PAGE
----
Should I?

Understandably last week was a bit mental – between my husband having emergency surgery to remove his appendix, my horrible cold and then my brothers wedding I have done zero miles of running. Swansea half marathon is 2 weeks away and I really don’t know if I should run it. So far, I’ve only managed a longest run of 7 miles this training cycle which I’m just not sure is long enough, so unless I do manage to get out and do another long run this week I’m not sure it’s sensible.

On the other hand, this isn’t my first half marathon. I do know what to expect now and the last one wasn’t even 3 months ago. Does this mean I should be able to manage it – expecting to be sore and unable to move afterwards of course? I just don’t know.

I’m not the kind of person who likes signing up and paying money for stuff and then not actually doing it.. so I suspect I’ll end up giving it a shot anyway and if it makes for a miserable experience it makes for a miserable experience!

Have you ever been in the situation where you felt under-trained for a race? Did you run anyway? How did it go? Let me know in the comments!

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6 thoughts on “Should I?

  1. You have a little bit of a dilemma, don’t you? Personally, I would continue with your training plan and just see how you feel come the day. My training for races is hit and miss at best. My son and I are running the York 10K at the beginning of August and a half marathon at the end of September and haven’t run further than 5k parkrun so far this year. I have found that, in order to finish, if you have run at least half of the distance in training and you have a race plan (e.g. set your run/walk intervals and stick to them) then you will actually finish.

    I think the bigger question is: Do you want to run without Gid?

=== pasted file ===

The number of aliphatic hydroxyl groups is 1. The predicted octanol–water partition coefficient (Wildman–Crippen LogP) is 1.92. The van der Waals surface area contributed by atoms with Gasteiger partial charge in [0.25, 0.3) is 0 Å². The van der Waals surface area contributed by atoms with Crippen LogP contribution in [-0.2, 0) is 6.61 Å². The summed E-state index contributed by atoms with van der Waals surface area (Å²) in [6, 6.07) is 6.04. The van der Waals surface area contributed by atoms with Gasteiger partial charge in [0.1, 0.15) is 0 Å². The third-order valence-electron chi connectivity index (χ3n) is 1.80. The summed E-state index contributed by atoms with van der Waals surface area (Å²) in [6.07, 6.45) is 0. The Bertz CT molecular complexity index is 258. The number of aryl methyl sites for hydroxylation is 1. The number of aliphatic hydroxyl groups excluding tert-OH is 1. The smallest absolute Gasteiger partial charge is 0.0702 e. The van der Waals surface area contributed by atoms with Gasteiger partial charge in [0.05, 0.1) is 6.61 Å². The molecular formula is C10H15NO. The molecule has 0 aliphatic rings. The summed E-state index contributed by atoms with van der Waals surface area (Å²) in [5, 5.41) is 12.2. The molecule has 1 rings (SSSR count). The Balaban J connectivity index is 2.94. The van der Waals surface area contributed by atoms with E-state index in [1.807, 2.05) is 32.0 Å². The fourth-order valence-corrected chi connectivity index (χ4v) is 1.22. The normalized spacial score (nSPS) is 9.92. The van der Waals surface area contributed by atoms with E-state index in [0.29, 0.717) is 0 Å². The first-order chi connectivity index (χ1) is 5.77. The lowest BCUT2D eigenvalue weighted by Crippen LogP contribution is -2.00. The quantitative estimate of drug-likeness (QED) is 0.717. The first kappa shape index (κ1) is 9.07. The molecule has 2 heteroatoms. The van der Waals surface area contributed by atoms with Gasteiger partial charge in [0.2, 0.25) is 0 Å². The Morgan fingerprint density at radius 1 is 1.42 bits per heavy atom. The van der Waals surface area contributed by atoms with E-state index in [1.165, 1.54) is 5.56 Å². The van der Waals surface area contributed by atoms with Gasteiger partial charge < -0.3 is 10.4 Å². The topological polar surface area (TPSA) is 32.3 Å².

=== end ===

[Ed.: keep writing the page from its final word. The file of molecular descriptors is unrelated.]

Liked by 1 person

    1. I don’t mind running without Gid as he tends to go off on his own in the races anyway so it wouldnt be that different, plus as it’s our local race I know a few other people running. I think I’ll do what you say and see how I feel on the day πŸ™‚

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  2. Personally after all your training I would say Go. But go and enjoy the race, enjoy the atmosphere rather than concentrating on time. Maybe run without your watch so you can concentrate on how your body feels, speeding up or slowing down as it dictates rather than your watch x

    Liked by 1 person

  3. I would say if you have a good baseline of fitness and you feel you can do it, even if you have to do it slower or walk some, maybe it’s worth doing. I’m the same, I hate paying for things and then not doing them.

    Last summer I signed up for the Pontypool 10k in February. Then I had a whole host of health problems and house-buying stress, which meant I couldn’t run. I didn’t do the race, because I knew I just wouldn’t manage it. I was so disappointed. I think if I’d had some level of fitness and thought I’d be able to walk/run in a decent time, I would have had a crack.

    Liked by 1 person

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